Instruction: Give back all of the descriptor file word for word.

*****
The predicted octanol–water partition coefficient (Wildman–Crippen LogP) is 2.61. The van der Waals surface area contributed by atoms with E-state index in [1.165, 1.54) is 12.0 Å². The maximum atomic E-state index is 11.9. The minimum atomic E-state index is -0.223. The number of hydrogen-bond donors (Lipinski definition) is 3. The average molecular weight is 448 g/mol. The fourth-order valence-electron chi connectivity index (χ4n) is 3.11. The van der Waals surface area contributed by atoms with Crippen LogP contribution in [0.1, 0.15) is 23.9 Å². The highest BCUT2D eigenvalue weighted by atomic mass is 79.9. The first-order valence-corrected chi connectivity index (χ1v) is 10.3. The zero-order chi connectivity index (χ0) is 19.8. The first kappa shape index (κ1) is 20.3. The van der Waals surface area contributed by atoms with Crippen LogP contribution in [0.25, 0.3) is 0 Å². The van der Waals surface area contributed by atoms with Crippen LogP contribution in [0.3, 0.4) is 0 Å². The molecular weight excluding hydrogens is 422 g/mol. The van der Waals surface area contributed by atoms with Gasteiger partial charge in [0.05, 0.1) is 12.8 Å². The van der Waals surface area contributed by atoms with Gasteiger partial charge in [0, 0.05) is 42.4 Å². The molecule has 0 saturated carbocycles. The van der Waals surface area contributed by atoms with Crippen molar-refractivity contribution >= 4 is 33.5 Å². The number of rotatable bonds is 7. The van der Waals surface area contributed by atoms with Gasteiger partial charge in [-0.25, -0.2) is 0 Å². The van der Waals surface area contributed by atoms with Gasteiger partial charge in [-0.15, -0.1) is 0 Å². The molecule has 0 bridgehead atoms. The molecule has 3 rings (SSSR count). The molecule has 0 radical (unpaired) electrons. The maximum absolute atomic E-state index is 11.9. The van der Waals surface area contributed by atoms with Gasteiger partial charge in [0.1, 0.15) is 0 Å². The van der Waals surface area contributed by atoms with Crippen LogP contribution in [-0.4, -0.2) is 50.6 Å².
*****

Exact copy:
The predicted octanol–water partition coefficient (Wildman–Crippen LogP) is 2.61. The van der Waals surface area contributed by atoms with E-state index in [1.165, 1.54) is 12.0 Å². The maximum atomic E-state index is 11.9. The minimum atomic E-state index is -0.223. The number of hydrogen-bond donors (Lipinski definition) is 3. The average molecular weight is 448 g/mol. The fourth-order valence-electron chi connectivity index (χ4n) is 3.11. The van der Waals surface area contributed by atoms with Crippen LogP contribution in [0.1, 0.15) is 23.9 Å². The highest BCUT2D eigenvalue weighted by atomic mass is 79.9. The first-order valence-corrected chi connectivity index (χ1v) is 10.3. The zero-order chi connectivity index (χ0) is 19.8. The first kappa shape index (κ1) is 20.3. The van der Waals surface area contributed by atoms with Crippen LogP contribution in [0.25, 0.3) is 0 Å². The van der Waals surface area contributed by atoms with Crippen LogP contribution in [0.3, 0.4) is 0 Å². The molecular weight excluding hydrogens is 422 g/mol. The van der Waals surface area contributed by atoms with Gasteiger partial charge in [0.05, 0.1) is 12.8 Å². The van der Waals surface area contributed by atoms with Gasteiger partial charge in [0, 0.05) is 42.4 Å². The molecule has 0 saturated carbocycles. The van der Waals surface area contributed by atoms with Crippen molar-refractivity contribution >= 4 is 33.5 Å². The number of rotatable bonds is 7. The van der Waals surface area contributed by atoms with Gasteiger partial charge in [-0.25, -0.2) is 0 Å². The van der Waals surface area contributed by atoms with Gasteiger partial charge in [-0.15, -0.1) is 0 Å². The molecule has 0 bridgehead atoms. The molecule has 3 rings (SSSR count). The molecule has 0 radical (unpaired) electrons. The maximum absolute atomic E-state index is 11.9. The van der Waals surface area contributed by atoms with Gasteiger partial charge in [0.1, 0.15) is 0 Å². The van der Waals surface area contributed by atoms with Crippen LogP contribution in [-0.4, -0.2) is 50.6 Å².